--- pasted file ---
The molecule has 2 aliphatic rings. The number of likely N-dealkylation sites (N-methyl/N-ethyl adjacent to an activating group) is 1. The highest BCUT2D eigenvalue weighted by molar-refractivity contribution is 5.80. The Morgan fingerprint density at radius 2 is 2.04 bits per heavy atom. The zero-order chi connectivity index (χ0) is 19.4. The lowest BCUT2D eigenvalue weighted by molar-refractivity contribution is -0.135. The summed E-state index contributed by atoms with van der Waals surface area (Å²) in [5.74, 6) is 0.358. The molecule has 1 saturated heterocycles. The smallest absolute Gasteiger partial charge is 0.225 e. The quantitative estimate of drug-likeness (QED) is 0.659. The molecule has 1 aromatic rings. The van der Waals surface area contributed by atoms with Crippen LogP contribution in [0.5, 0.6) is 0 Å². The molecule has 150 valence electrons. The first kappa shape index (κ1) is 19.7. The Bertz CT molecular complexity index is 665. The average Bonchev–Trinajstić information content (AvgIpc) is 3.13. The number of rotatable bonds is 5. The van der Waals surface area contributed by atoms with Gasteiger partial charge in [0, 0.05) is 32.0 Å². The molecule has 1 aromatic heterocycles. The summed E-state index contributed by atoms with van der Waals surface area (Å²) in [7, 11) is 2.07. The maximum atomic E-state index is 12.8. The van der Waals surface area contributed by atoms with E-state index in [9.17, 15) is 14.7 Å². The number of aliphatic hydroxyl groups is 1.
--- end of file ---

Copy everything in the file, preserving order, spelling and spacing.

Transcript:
The molecule has 2 aliphatic rings. The number of likely N-dealkylation sites (N-methyl/N-ethyl adjacent to an activating group) is 1. The highest BCUT2D eigenvalue weighted by molar-refractivity contribution is 5.80. The Morgan fingerprint density at radius 2 is 2.04 bits per heavy atom. The zero-order chi connectivity index (χ0) is 19.4. The lowest BCUT2D eigenvalue weighted by molar-refractivity contribution is -0.135. The summed E-state index contributed by atoms with van der Waals surface area (Å²) in [5.74, 6) is 0.358. The molecule has 1 saturated heterocycles. The smallest absolute Gasteiger partial charge is 0.225 e. The quantitative estimate of drug-likeness (QED) is 0.659. The molecule has 1 aromatic rings. The van der Waals surface area contributed by atoms with Crippen LogP contribution in [0.5, 0.6) is 0 Å². The molecule has 150 valence electrons. The first kappa shape index (κ1) is 19.7. The Bertz CT molecular complexity index is 665. The average Bonchev–Trinajstić information content (AvgIpc) is 3.13. The number of rotatable bonds is 5. The van der Waals surface area contributed by atoms with Gasteiger partial charge in [0, 0.05) is 32.0 Å². The molecule has 1 aromatic heterocycles. The summed E-state index contributed by atoms with van der Waals surface area (Å²) in [7, 11) is 2.07. The maximum atomic E-state index is 12.8. The van der Waals surface area contributed by atoms with E-state index in [9.17, 15) is 14.7 Å². The number of aliphatic hydroxyl groups is 1.